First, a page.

China makes second successful docking
Updated: 2011-11-15 07:30
By Xin Dingding (China Daily)
BEIJING - China's two unmanned spacecraft separated and then re-docked smoothly on Monday, following the first successful docking on Nov 3, the Beijing Aerospace Control Center said.
The image of Shenzhou VIII spacecraft on the electronic screen in the Beijing Aerospace Control Center, on Monday. [Photo/China Daily]
Experts said this second attempt was considered more difficult as it was mostly carried out in sunlight, which could interfere with the optical system's performance.
After orbiting together since Nov 3, the Shenzhou VIII spacecraft and Tiangong-1 space lab module received an order to undock at 7:24 pm and separated from each other in four minutes.
Shenzhou VIII withdrew to a position 140 meters behind Tiangong-1. Then it drew close to Tiangong-1 under the control of the ground station, and the two docked with each other at 8 pm.
"Most of the rendezvous process was done in sunlit areas to test the optical telemetry devices' performance in such areas," the control center said in a release. "With the data gained, our goals have been achieved."
The final docking was still completed in shadow, it said.
In comparison, the first rendezvous and docking practice was entirely carried out in the shadow of the Earth.
"You think you can see objects clearer with sunlight on the Earth. But the spacecraft's telemetry system actually produces more accurate results in darkness without interference from sunlight," said Bai Mingsheng, deputy chief designer of the space lab system.
The two rendezvous and docking attempts in different environments are expected to give China a breakthrough in the rendezvous and docking technology, and also master the technology better, said Pang Zhihao, deputy editor-in-chief of the monthly publication, Space International.
The second exercise is also expected to prove the docking port is up to standard for repeated docking, Pang said.
Ma Yongping, vice-director of the Beijing Aerospace Control Center, said that Shenzhou VIII and Tiangong-1 will fly together for two more days.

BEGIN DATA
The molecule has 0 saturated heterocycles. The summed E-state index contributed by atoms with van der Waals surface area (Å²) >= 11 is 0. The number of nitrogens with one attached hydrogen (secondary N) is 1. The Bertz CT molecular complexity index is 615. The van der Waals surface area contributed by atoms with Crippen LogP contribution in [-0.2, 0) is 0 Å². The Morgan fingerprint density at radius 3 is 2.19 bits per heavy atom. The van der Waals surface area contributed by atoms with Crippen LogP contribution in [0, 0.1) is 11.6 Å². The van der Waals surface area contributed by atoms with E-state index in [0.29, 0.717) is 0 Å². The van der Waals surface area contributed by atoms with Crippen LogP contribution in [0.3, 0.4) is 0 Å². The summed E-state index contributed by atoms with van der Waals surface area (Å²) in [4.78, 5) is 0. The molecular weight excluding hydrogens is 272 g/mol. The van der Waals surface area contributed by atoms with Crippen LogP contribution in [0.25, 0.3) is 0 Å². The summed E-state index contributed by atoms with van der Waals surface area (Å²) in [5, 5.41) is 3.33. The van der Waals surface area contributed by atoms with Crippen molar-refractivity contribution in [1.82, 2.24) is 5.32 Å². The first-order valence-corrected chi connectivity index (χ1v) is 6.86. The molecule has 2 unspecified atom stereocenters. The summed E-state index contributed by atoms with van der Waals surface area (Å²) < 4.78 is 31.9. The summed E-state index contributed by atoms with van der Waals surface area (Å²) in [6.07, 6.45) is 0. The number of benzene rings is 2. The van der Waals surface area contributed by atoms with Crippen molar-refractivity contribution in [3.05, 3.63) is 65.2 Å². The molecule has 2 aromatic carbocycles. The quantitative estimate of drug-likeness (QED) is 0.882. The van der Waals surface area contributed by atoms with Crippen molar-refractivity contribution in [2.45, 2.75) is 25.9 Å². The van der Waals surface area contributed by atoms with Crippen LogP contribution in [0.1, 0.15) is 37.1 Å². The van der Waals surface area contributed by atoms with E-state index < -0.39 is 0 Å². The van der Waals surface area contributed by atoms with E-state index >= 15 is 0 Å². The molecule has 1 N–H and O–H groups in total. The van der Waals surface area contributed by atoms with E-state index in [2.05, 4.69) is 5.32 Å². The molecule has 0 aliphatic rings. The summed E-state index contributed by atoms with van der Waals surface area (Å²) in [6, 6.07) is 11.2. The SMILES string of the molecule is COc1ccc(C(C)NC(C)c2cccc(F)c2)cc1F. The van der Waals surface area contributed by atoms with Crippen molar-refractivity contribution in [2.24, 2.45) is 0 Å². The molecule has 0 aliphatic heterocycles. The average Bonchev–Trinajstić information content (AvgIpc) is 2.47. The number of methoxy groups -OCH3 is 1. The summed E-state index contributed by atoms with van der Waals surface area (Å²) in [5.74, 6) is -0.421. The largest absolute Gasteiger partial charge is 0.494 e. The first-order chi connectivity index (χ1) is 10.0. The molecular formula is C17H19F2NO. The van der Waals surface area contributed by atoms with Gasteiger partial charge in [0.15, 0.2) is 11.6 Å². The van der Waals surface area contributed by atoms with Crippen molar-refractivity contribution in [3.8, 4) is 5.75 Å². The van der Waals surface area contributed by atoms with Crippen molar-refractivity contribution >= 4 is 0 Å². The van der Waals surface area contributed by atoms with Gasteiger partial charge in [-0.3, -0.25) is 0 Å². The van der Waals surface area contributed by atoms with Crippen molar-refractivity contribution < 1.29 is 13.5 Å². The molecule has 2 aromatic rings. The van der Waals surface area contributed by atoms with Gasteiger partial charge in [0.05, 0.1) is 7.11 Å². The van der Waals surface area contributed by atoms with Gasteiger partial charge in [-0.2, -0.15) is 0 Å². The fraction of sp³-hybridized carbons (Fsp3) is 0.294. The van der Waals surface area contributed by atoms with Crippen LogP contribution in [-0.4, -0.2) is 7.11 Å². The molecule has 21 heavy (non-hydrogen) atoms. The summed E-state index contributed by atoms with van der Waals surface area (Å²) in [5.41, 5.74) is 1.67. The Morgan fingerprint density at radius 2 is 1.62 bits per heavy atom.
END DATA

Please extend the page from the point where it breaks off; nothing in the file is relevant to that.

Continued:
Then Shenzhou VIII will separate from Tiangong-1 and maneuver into an orbit 200 km above earth before its return on Thursday evening, he said.
The spacecraft is expected to fall in the Inner Mongolia autonomous region.
At the same time, Tiangong-1 will elevate its orbit to prepare for the next rendezvous and docking mission in 2012 with Shenzhou IX, which could be manned, he said.
The docking system, developed by Shanghai Academy Spaceflight Technology, is compatible with the docking mechanism and structure used on the International Space Station, the Soyuz spaceship and space shuttles, Xinhua News Agency cited Tao Jianzhong, a research fellow with the academy, as saying.
"We've simulated 1,101 dockings and 647 separations on the ground and the first docking precisely fit into our simulation," said Tao, who is an expert on docking simulation.
He said that future international cooperation in space would be convenient in light of the compatibility.
The country's manned space program spokeswoman, Wu Ping, told an earlier news conference that China's spacecraft would conduct two more space docking missions in 2012, at least one of which will be manned.
China aims to build a space lab by 2016 and a space station around 2020, she said.